"Sometimes I wonder."

Living with PTSD

Today, Johnson lives in Ellettsville with Greg, her 23 year-old daughter, Shaylah, and Radar. They built a house on 30 acres off a private road that has wild turkeys and deer. They have a shop on the property where she and Greg work on their cars, tractor, and four wheelers.

Johnson no longer works, having retired from the guard in 2006 after 22 and a half years, and GE in 2008 after 20. She spends time caring for her father, who has Alzheimer's. She cooks dinner every night for Greg and Shaylah. She dotes on Radar, never leaving him for more than four hours. Every few weeks, she takes him out for grooming and a burger. She goes to church. If a veteran calls her for help filing a claim, she'll help them. If a veteran struggling with PTSD wants to talk, she'll listen.

But she stays home too much.

"It's easier not to go anywhere," Johnson said.

The symptoms are less intense than they were when she first came home, but they're still there.

She has a Harley in the garage that she can't ride because she still falls sometimes. Greg says she runs in her sleep, because she'll occasionally dream that she's chasing somebody or that somebody's chasing her.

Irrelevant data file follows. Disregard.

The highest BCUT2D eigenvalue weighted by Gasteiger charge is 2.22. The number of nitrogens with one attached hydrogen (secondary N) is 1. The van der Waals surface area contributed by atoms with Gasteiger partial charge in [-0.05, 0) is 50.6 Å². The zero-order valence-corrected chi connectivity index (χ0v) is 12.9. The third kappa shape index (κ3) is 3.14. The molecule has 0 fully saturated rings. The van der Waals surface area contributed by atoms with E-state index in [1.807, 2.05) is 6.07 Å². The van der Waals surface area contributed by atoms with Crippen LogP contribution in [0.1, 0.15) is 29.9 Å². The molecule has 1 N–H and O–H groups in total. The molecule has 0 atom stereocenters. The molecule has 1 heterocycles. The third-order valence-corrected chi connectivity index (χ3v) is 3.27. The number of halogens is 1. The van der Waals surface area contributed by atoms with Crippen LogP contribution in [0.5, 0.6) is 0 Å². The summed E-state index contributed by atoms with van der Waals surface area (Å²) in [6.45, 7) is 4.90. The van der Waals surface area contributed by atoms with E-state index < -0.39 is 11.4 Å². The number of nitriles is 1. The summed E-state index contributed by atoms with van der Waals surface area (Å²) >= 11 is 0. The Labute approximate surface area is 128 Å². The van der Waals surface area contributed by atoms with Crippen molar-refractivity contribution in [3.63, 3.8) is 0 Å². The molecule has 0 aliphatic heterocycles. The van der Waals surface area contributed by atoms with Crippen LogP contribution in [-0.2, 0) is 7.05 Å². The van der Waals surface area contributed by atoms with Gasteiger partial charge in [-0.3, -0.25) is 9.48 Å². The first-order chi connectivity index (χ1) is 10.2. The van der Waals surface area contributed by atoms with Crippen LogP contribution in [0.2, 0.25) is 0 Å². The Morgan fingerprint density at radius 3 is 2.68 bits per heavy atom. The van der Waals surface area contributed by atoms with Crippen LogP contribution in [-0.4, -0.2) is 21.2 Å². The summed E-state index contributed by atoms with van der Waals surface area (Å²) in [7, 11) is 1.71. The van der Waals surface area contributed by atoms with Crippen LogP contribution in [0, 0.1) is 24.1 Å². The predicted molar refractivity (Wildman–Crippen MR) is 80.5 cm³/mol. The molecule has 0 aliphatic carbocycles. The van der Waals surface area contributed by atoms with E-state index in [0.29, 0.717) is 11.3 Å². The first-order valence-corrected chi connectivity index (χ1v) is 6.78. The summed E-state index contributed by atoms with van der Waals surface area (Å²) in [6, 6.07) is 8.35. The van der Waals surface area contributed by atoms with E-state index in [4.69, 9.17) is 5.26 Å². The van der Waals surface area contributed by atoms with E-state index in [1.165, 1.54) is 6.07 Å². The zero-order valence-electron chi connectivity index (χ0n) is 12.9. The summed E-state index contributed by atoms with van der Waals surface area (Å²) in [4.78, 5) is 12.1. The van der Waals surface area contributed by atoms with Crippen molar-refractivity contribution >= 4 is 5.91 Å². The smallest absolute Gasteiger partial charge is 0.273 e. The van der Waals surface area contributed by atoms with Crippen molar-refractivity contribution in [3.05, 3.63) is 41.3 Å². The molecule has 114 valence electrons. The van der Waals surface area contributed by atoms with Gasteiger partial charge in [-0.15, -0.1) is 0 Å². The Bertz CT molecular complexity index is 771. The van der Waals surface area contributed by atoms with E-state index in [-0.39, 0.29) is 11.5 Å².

While she hasn't hit anyone in the last few years, she says if someone approached her to ask the time in a parking lot, she'd hold out her hand and say "Stop, you're close enough!" before checking her watch.

Johnson knows her triggers, and she does her best to avoid them. Her kids no longer spring out of hiding places to set her off, like they did when they were younger. On a recent evening, when Johnson was doing dishes at the sink, Shaylah waited patiently behind her with her plate so as not to startle her. Johnson turned around and shrieked when she saw her. They both started laughing.

"Some of it's funny," Johnson said.

She takes a slew of medications, which she calls her "be nice to people pills." She sometimes attends Vet-to-Vet meetings, a support group in Bloomington run by her sister, Terri, who's also a veteran. She doesn't see a counselor. Mostly, she copes. Johnson still hasn't tried alternative therapies, mostly because she doesn't think there's a cure for PTSD; even if there were, she says she's not sure they'd do her any good.

"I've been back ten years, someone who just got back might benefit from that," Johnson said. "At least I'm not punching people anymore."

She remembers those early, volatile days. Attacking her husband. Snapping on people. Keeping her back to the wall. When someone walking behind her too close freaked her out. When she had to know who was coming in the door, who was leaving. Who was parked by her car. She knows that she may never be able to shut it off, but she is proud of the progress she's made. She accepts that this is how life is now.